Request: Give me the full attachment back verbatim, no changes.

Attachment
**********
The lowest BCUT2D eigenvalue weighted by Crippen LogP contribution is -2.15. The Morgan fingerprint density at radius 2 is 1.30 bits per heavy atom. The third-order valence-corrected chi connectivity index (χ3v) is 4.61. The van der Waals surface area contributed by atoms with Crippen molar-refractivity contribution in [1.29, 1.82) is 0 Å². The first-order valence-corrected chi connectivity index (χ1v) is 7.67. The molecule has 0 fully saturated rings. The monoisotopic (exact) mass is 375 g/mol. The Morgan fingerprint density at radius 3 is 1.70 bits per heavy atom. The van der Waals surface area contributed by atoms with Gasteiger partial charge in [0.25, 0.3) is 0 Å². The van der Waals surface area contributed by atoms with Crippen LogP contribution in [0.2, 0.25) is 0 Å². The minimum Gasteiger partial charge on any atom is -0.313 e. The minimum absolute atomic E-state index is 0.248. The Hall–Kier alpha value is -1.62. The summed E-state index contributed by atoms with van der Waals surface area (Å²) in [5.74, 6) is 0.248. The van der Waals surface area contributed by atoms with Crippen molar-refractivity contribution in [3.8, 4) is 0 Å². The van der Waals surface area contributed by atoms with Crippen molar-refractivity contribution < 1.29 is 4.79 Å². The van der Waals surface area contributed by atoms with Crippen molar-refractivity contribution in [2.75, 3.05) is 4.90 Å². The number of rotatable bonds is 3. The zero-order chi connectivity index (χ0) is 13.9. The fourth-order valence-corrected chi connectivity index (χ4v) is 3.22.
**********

The lowest BCUT2D eigenvalue weighted by Crippen LogP contribution is -2.15. The Morgan fingerprint density at radius 2 is 1.30 bits per heavy atom. The third-order valence-corrected chi connectivity index (χ3v) is 4.61. The van der Waals surface area contributed by atoms with Crippen molar-refractivity contribution in [1.29, 1.82) is 0 Å². The first-order valence-corrected chi connectivity index (χ1v) is 7.67. The molecule has 0 fully saturated rings. The monoisotopic (exact) mass is 375 g/mol. The Morgan fingerprint density at radius 3 is 1.70 bits per heavy atom. The van der Waals surface area contributed by atoms with Gasteiger partial charge in [0.25, 0.3) is 0 Å². The van der Waals surface area contributed by atoms with Crippen LogP contribution in [0.2, 0.25) is 0 Å². The minimum Gasteiger partial charge on any atom is -0.313 e. The minimum absolute atomic E-state index is 0.248. The Hall–Kier alpha value is -1.62. The summed E-state index contributed by atoms with van der Waals surface area (Å²) in [5.74, 6) is 0.248. The van der Waals surface area contributed by atoms with Crippen molar-refractivity contribution in [3.8, 4) is 0 Å². The van der Waals surface area contributed by atoms with Crippen molar-refractivity contribution < 1.29 is 4.79 Å². The van der Waals surface area contributed by atoms with Crippen molar-refractivity contribution in [2.75, 3.05) is 4.90 Å². The number of rotatable bonds is 3. The zero-order chi connectivity index (χ0) is 13.9. The fourth-order valence-corrected chi connectivity index (χ4v) is 3.22.